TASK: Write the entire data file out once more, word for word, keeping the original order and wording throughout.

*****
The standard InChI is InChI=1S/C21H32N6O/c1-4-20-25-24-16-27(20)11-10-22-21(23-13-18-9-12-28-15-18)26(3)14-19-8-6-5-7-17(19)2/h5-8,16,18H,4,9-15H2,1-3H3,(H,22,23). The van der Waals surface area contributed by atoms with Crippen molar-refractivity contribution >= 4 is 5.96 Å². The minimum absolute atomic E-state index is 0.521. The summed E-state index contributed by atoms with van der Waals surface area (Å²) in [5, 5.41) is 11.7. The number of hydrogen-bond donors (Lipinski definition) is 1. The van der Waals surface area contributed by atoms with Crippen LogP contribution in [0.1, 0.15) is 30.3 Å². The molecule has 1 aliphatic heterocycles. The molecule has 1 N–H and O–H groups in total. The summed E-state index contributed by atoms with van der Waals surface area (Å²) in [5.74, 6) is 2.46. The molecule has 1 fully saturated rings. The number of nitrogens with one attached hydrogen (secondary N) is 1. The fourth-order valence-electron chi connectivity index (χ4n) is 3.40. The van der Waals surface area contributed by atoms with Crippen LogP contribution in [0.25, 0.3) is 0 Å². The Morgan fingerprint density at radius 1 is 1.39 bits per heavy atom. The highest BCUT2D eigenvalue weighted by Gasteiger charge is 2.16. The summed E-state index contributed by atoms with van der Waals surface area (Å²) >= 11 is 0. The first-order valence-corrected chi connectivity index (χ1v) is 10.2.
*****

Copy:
The standard InChI is InChI=1S/C21H32N6O/c1-4-20-25-24-16-27(20)11-10-22-21(23-13-18-9-12-28-15-18)26(3)14-19-8-6-5-7-17(19)2/h5-8,16,18H,4,9-15H2,1-3H3,(H,22,23). The van der Waals surface area contributed by atoms with Crippen molar-refractivity contribution >= 4 is 5.96 Å². The minimum absolute atomic E-state index is 0.521. The summed E-state index contributed by atoms with van der Waals surface area (Å²) in [5, 5.41) is 11.7. The number of hydrogen-bond donors (Lipinski definition) is 1. The van der Waals surface area contributed by atoms with Crippen LogP contribution in [0.1, 0.15) is 30.3 Å². The molecule has 1 aliphatic heterocycles. The molecule has 1 N–H and O–H groups in total. The summed E-state index contributed by atoms with van der Waals surface area (Å²) in [5.74, 6) is 2.46. The molecule has 1 fully saturated rings. The number of nitrogens with one attached hydrogen (secondary N) is 1. The fourth-order valence-electron chi connectivity index (χ4n) is 3.40. The van der Waals surface area contributed by atoms with Crippen LogP contribution in [0.25, 0.3) is 0 Å². The Morgan fingerprint density at radius 1 is 1.39 bits per heavy atom. The highest BCUT2D eigenvalue weighted by Gasteiger charge is 2.16. The summed E-state index contributed by atoms with van der Waals surface area (Å²) >= 11 is 0. The first-order valence-corrected chi connectivity index (χ1v) is 10.2.